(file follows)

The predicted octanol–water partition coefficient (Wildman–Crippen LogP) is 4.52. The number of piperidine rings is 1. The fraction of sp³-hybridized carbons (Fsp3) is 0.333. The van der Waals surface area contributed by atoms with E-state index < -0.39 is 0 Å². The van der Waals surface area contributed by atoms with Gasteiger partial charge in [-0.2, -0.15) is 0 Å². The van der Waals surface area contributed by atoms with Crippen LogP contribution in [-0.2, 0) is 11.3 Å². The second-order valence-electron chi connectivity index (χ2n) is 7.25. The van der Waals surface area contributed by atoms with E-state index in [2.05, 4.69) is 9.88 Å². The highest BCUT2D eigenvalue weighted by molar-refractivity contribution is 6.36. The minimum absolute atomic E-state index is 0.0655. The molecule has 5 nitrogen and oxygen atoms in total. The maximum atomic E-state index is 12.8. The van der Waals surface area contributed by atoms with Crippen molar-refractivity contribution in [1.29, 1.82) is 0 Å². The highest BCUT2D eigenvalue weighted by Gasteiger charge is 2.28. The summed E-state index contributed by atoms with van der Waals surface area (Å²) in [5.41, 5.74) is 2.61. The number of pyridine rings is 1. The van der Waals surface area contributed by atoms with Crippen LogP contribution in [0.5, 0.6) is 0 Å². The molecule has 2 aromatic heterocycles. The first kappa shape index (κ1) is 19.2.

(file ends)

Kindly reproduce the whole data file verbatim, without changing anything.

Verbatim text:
The predicted octanol–water partition coefficient (Wildman–Crippen LogP) is 4.52. The number of piperidine rings is 1. The fraction of sp³-hybridized carbons (Fsp3) is 0.333. The van der Waals surface area contributed by atoms with E-state index < -0.39 is 0 Å². The van der Waals surface area contributed by atoms with Gasteiger partial charge in [-0.2, -0.15) is 0 Å². The van der Waals surface area contributed by atoms with Crippen LogP contribution in [-0.2, 0) is 11.3 Å². The second-order valence-electron chi connectivity index (χ2n) is 7.25. The van der Waals surface area contributed by atoms with E-state index in [2.05, 4.69) is 9.88 Å². The highest BCUT2D eigenvalue weighted by molar-refractivity contribution is 6.36. The minimum absolute atomic E-state index is 0.0655. The molecule has 5 nitrogen and oxygen atoms in total. The maximum atomic E-state index is 12.8. The van der Waals surface area contributed by atoms with Crippen molar-refractivity contribution in [1.29, 1.82) is 0 Å². The highest BCUT2D eigenvalue weighted by Gasteiger charge is 2.28. The summed E-state index contributed by atoms with van der Waals surface area (Å²) in [5.41, 5.74) is 2.61. The number of pyridine rings is 1. The van der Waals surface area contributed by atoms with Crippen LogP contribution in [0.5, 0.6) is 0 Å². The molecule has 2 aromatic heterocycles. The first kappa shape index (κ1) is 19.2.